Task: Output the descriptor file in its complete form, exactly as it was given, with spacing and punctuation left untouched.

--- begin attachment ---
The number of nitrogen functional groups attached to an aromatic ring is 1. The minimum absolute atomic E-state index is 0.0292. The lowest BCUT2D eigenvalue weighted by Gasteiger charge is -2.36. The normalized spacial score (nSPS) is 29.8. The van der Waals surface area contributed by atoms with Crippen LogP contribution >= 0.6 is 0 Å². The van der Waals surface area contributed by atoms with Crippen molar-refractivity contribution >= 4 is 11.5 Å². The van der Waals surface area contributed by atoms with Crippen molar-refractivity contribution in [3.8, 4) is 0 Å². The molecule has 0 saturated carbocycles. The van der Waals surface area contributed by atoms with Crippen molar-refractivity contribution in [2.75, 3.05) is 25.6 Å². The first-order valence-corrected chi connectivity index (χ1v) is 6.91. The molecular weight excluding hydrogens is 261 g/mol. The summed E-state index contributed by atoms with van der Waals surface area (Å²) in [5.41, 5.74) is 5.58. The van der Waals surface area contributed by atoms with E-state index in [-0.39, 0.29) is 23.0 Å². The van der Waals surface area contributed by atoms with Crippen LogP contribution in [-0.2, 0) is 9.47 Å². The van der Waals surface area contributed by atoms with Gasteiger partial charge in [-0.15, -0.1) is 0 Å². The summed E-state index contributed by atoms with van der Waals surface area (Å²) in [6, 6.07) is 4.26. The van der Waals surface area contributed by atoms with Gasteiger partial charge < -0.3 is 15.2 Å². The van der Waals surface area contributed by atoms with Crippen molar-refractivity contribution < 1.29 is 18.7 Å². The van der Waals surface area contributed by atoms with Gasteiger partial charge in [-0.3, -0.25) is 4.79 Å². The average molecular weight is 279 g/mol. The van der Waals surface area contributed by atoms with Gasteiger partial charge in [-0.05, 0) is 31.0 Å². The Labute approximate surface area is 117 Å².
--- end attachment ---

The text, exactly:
The number of nitrogen functional groups attached to an aromatic ring is 1. The minimum absolute atomic E-state index is 0.0292. The lowest BCUT2D eigenvalue weighted by Gasteiger charge is -2.36. The normalized spacial score (nSPS) is 29.8. The van der Waals surface area contributed by atoms with Crippen LogP contribution >= 0.6 is 0 Å². The van der Waals surface area contributed by atoms with Crippen molar-refractivity contribution >= 4 is 11.5 Å². The van der Waals surface area contributed by atoms with Crippen molar-refractivity contribution in [3.8, 4) is 0 Å². The molecule has 0 saturated carbocycles. The van der Waals surface area contributed by atoms with Crippen molar-refractivity contribution in [2.75, 3.05) is 25.6 Å². The first-order valence-corrected chi connectivity index (χ1v) is 6.91. The molecular weight excluding hydrogens is 261 g/mol. The summed E-state index contributed by atoms with van der Waals surface area (Å²) in [5.41, 5.74) is 5.58. The van der Waals surface area contributed by atoms with E-state index in [-0.39, 0.29) is 23.0 Å². The van der Waals surface area contributed by atoms with Crippen LogP contribution in [-0.2, 0) is 9.47 Å². The van der Waals surface area contributed by atoms with Gasteiger partial charge in [-0.15, -0.1) is 0 Å². The summed E-state index contributed by atoms with van der Waals surface area (Å²) in [6, 6.07) is 4.26. The van der Waals surface area contributed by atoms with Gasteiger partial charge < -0.3 is 15.2 Å². The van der Waals surface area contributed by atoms with Crippen molar-refractivity contribution < 1.29 is 18.7 Å². The van der Waals surface area contributed by atoms with Gasteiger partial charge in [-0.3, -0.25) is 4.79 Å². The average molecular weight is 279 g/mol. The van der Waals surface area contributed by atoms with Gasteiger partial charge in [-0.05, 0) is 31.0 Å². The Labute approximate surface area is 117 Å².